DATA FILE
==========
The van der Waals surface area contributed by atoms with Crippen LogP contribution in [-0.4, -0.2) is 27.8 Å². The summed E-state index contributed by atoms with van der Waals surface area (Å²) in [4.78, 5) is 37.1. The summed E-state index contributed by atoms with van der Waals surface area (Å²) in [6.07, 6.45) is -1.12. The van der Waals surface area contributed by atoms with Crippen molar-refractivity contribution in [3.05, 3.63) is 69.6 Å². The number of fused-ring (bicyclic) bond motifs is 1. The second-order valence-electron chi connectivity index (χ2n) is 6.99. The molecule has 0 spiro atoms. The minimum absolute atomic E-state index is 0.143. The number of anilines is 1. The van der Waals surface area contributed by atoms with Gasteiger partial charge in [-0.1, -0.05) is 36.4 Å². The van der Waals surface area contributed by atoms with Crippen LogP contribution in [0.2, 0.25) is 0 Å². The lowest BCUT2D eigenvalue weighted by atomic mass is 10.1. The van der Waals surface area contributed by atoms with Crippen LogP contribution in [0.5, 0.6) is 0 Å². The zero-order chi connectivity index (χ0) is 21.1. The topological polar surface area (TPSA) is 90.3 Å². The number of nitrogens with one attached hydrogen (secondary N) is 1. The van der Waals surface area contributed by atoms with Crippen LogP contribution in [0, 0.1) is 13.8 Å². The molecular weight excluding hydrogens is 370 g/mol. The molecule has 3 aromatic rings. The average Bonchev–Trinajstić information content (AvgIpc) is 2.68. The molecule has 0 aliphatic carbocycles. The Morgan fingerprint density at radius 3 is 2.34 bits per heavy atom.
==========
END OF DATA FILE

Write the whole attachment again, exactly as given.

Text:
The van der Waals surface area contributed by atoms with Crippen LogP contribution in [-0.4, -0.2) is 27.8 Å². The summed E-state index contributed by atoms with van der Waals surface area (Å²) in [4.78, 5) is 37.1. The summed E-state index contributed by atoms with van der Waals surface area (Å²) in [6.07, 6.45) is -1.12. The van der Waals surface area contributed by atoms with Crippen molar-refractivity contribution in [3.05, 3.63) is 69.6 Å². The number of fused-ring (bicyclic) bond motifs is 1. The second-order valence-electron chi connectivity index (χ2n) is 6.99. The molecule has 0 spiro atoms. The minimum absolute atomic E-state index is 0.143. The number of anilines is 1. The van der Waals surface area contributed by atoms with Gasteiger partial charge in [-0.1, -0.05) is 36.4 Å². The van der Waals surface area contributed by atoms with Crippen LogP contribution in [0.2, 0.25) is 0 Å². The lowest BCUT2D eigenvalue weighted by atomic mass is 10.1. The van der Waals surface area contributed by atoms with Crippen LogP contribution in [0.5, 0.6) is 0 Å². The zero-order chi connectivity index (χ0) is 21.1. The topological polar surface area (TPSA) is 90.3 Å². The number of nitrogens with one attached hydrogen (secondary N) is 1. The van der Waals surface area contributed by atoms with Crippen LogP contribution in [0, 0.1) is 13.8 Å². The molecular weight excluding hydrogens is 370 g/mol. The molecule has 3 aromatic rings. The average Bonchev–Trinajstić information content (AvgIpc) is 2.68. The molecule has 0 aliphatic carbocycles. The Morgan fingerprint density at radius 3 is 2.34 bits per heavy atom.